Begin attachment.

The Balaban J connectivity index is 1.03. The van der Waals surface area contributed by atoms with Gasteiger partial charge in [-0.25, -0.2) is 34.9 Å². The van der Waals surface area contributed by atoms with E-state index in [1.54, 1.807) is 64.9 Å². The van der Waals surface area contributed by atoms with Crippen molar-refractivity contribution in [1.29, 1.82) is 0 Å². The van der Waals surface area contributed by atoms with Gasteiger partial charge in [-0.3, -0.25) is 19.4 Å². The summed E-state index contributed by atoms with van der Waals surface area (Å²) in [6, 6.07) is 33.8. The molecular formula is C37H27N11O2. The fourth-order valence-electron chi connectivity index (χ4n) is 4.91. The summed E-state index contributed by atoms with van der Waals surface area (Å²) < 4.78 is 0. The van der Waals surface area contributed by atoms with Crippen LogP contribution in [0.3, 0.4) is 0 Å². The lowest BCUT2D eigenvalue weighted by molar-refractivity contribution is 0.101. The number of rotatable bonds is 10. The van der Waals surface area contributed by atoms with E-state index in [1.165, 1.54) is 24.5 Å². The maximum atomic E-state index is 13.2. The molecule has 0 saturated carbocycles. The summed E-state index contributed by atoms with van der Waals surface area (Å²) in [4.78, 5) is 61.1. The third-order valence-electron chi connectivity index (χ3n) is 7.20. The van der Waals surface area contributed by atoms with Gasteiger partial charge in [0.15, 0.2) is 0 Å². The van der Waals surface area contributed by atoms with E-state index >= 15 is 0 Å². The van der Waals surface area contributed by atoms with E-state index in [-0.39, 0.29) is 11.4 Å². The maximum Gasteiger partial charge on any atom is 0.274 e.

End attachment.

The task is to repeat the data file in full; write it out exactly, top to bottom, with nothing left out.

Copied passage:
The Balaban J connectivity index is 1.03. The van der Waals surface area contributed by atoms with Gasteiger partial charge in [-0.25, -0.2) is 34.9 Å². The van der Waals surface area contributed by atoms with E-state index in [1.54, 1.807) is 64.9 Å². The van der Waals surface area contributed by atoms with Crippen molar-refractivity contribution in [1.29, 1.82) is 0 Å². The van der Waals surface area contributed by atoms with Gasteiger partial charge in [-0.3, -0.25) is 19.4 Å². The summed E-state index contributed by atoms with van der Waals surface area (Å²) in [6, 6.07) is 33.8. The molecular formula is C37H27N11O2. The fourth-order valence-electron chi connectivity index (χ4n) is 4.91. The summed E-state index contributed by atoms with van der Waals surface area (Å²) < 4.78 is 0. The van der Waals surface area contributed by atoms with Crippen LogP contribution in [0.3, 0.4) is 0 Å². The lowest BCUT2D eigenvalue weighted by molar-refractivity contribution is 0.101. The number of rotatable bonds is 10. The van der Waals surface area contributed by atoms with E-state index in [1.165, 1.54) is 24.5 Å². The maximum atomic E-state index is 13.2. The molecule has 0 saturated carbocycles. The summed E-state index contributed by atoms with van der Waals surface area (Å²) in [4.78, 5) is 61.1. The third-order valence-electron chi connectivity index (χ3n) is 7.20. The van der Waals surface area contributed by atoms with Gasteiger partial charge in [0.15, 0.2) is 0 Å². The van der Waals surface area contributed by atoms with E-state index >= 15 is 0 Å². The van der Waals surface area contributed by atoms with E-state index in [-0.39, 0.29) is 11.4 Å². The maximum Gasteiger partial charge on any atom is 0.274 e.